In early July 2015 South Korea prosecutors announced that an anti-corruption investigation begun in late 2014 had already led to the prosecution of 63 senior government people. Most were charged with procurement corruption, long a known problem in South Korea (and throughout East Asia) but until now only attacked piecemeal when a senior official was caught in some blatant act of bribery or theft. The 2014 investigation was different as it went after a long (and growing) list of officials that were suspected (because of tips or suspicious behavior) of corrupt acts. Among the 63 now being prosecuted are ten current or retired generals, a former vice minister and two retired heads of the navy. The procurement items involved include things like body armor, small arms and equipment for warships.
One thing that kept this investigation going was a pledge by a recent prime minister to really do something about corrupting. But in March 2015 that man (Lee Wan Koo) was forced to resign when it was revealed that he was involved in past corrupt acts. This came about because corruption investigators came across his name while examining documents seized from a corrupt official already being investigated. Lee Wan Koo is now facing prosecution for past payments he accepted from a now deceased businessman. The fact that the corruption reaches this high is one reason why a serious effort to prosecute all the guilty and put a stop to these practices has been so difficult. South Koreans are waiting to see how many of the senior people being prosecuted are convicted and jailed. That has happened a few times in the recent past, but never on a scale sufficient to reduce the corrupt activity.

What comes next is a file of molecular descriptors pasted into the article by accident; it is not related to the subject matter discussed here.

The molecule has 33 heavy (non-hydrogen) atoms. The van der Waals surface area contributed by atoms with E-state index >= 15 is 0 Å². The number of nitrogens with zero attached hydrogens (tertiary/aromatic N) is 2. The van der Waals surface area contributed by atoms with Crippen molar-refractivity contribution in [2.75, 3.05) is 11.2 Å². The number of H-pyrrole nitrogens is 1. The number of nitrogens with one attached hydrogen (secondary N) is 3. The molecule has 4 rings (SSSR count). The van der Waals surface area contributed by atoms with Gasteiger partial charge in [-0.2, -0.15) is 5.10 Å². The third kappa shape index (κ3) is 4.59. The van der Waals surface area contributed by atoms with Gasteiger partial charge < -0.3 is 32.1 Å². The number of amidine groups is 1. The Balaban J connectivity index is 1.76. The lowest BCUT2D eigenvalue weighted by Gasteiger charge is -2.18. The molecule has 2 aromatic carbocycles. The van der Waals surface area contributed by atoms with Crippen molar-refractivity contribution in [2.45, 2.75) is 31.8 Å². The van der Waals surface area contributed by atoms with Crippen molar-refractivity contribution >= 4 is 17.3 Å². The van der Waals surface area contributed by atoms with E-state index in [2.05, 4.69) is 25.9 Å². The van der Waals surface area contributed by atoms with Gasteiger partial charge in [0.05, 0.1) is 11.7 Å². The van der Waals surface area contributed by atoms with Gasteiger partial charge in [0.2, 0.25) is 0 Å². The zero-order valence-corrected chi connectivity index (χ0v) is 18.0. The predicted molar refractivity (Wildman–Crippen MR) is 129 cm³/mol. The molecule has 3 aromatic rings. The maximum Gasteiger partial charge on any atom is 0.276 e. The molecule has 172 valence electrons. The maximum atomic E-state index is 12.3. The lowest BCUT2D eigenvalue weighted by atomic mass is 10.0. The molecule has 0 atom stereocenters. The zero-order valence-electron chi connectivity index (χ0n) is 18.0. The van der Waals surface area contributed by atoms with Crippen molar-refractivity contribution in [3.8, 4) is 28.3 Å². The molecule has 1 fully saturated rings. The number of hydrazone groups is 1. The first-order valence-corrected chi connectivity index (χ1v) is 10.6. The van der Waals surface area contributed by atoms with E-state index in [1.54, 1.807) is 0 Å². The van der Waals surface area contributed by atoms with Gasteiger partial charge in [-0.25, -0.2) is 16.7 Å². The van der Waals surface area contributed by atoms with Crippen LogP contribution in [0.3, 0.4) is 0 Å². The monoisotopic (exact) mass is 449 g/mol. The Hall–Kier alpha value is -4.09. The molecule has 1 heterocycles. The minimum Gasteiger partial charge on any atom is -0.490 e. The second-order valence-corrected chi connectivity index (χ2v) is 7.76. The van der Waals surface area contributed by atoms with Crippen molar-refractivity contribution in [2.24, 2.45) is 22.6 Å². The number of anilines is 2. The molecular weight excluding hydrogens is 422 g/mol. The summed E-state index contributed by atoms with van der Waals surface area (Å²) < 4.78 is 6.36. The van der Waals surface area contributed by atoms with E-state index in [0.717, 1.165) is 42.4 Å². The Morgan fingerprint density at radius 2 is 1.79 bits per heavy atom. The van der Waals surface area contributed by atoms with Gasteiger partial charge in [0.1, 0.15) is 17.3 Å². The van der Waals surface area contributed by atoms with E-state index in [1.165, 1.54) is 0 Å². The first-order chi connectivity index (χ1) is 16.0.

Every East Asian nation has these problems and many are, like South Korea, making serious efforts to suppress the corruption. China, Japan, Taiwan and several others are hard at it but the long term impact won’t be known until the 2020s, or later.